Erin Molan denies casual racism allegations after court hears radio clips | Australian media

Nine broadcaster Erin Molan has told a court case that she was not engaging in casual racism when she repeatedly laughed at the mispronunciation of Polynesian, Chinese, Indian and Japanese names on the 2GB rugby league radio show.

The 39-year-old is sue the Daily Mail for defamation about an article and two tweets she says portray her as racist after saying “hooka looka mooka hooka fooka” on the Continuous Call program in May 2020.

On the first day of the trial, the federal court learned that the editor of the Daily Mail Australia, Barclay Crawford, had sent an email to a journalist saying “Let’s tear into this sheila” before the website published the article about Molan.

On day two, Molan was questioned about historical references to ethnic names, and at one point she was asked to put on a Chinese accent to recreate a comment she made during the broadcast.

Molan told Daily Mail’s attorney Bruce McClintock SC that May’s broadcast and all the other clips played in court had nothing to do with mocking someone’s name and ethnicity.

The Nine rugby league commentator said “it was a running joke on the show to try to do accents from all over the world” and the humor lay in the hosts laughing at their own “bad” accents.

McClintock told her that when she said, “I want you very tall, very handsome man,” she mocked a Chinese prostitute.

“You were engaged in a despicable act of casual racism when you imitated that Chinese accent,” McClintock said.

Molan: “I don’t accept that I engaged in casual racism. No, I definitely did a Chinese accent, that’s been part of the humor in the show for 30 years and I quoted a movie, a line from a movie, a very famous line.”

McClintock asked if it was racist when she said, “You like raw fairies?” in a conversation about Japanese women giving birth and having sex, to which Molan replied “no.”

“What were you referring to?” McClintock asked.

Molan: “A very popular Japanese cuisine… I was referring to sushi.”

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After playing back tapes of shows where Molan and others laughed at imitations of Indian and Balinese accents, McClintock asked, “Spotting is a pretty fair description of what you’re doing, isn’t it?” and suggested that the nature of the chatter was not benign and would upset any Indian or Chinese people who would hear it.

“The whole show is very benign,” Molan said. “We laugh at ourselves and we laugh. No one has ever raised an issue about any element of racism or anything else I’ve been aware of on the show for five years. We’ve had people of different races come in and try to coach us to put different accents.”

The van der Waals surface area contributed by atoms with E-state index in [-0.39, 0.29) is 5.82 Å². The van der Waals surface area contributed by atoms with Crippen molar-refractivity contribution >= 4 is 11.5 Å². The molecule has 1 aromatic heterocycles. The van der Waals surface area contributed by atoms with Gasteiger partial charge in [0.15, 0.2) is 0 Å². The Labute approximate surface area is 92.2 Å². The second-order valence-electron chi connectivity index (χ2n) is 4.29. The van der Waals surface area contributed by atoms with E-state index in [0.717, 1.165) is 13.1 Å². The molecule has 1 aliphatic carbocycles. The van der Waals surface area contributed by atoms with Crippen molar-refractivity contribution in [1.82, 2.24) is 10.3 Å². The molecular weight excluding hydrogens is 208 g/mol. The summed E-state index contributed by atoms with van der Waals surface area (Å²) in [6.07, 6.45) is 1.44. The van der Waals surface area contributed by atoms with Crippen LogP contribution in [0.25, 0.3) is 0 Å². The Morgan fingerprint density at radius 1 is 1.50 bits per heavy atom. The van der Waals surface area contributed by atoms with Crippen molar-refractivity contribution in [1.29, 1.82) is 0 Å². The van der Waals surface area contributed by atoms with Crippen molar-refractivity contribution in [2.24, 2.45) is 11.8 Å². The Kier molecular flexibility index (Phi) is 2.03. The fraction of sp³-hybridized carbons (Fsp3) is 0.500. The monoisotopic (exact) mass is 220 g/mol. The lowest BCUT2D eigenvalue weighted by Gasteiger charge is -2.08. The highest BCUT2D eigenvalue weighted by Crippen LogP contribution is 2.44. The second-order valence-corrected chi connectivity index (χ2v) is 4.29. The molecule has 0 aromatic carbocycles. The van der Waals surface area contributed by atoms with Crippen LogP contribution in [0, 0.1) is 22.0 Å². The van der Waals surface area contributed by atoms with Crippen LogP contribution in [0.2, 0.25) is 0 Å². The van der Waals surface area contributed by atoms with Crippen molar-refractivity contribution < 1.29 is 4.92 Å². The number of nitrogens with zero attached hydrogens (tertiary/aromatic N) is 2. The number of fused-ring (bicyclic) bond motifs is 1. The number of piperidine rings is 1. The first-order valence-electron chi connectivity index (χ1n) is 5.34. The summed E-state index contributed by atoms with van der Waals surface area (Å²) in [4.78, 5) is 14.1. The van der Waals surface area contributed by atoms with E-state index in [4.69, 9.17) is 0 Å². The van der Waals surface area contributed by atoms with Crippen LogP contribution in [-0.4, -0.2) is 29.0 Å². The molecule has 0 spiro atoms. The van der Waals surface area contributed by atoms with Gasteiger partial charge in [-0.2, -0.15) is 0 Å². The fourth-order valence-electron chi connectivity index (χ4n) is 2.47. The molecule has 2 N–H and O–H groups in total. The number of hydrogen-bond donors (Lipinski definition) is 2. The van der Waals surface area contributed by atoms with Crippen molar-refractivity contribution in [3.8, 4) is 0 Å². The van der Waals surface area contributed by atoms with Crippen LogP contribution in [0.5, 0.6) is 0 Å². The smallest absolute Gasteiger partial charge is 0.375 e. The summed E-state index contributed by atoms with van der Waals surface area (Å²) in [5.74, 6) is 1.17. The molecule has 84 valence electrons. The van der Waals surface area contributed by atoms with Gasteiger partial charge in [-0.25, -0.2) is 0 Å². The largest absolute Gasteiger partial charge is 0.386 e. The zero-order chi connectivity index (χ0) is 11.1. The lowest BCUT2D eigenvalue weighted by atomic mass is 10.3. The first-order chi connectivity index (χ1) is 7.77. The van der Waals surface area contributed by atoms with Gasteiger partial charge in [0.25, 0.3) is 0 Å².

Molan told the court she wasn’t kidding about Polynesian names when she said “hooka looka mooka hooka fooka.”

“You can’t honestly suggest that these weren’t mockingly Polynesian names, Mrs. Molan, obviously they were,” McClintock asked.

Molan: “I don’t agree at all, sir. It’s a joke of a father and son trying to get a name right. I disagree that Polynesian names have ever been the butt of a joke we once made about the Continuous Call.”

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Earlier, an emotional Molan wept when she told the court she was depressed and inconsolable after the article was published.

“I was afraid that people would have read the articles and stories and would think I was a racist,” she said. “And I was afraid that people would call me names on the street. I was afraid that the multiple threats I received from physical assault, including from someone who is a convicted criminal and many others, that they would try to find me and hurt me and my daughter.”

Molan will be ready to testify on Wednesday morning.

The Daily Mails defense filed in federal court claims that from 2017 to 2020, the Continuous Call team “was often engaged in discussions of racist content”.

“Sometimes this included mocking ethnic, especially Pacific Islander and Māori names. On other occasions, it contained crude accents (often Chinese and Indian) and references to stereotypes associated with particular races or cultures.”

Molan’s lawyer said the Daily Mail took something “that might have been foolish, might have been frivolous… [her] reputation”.

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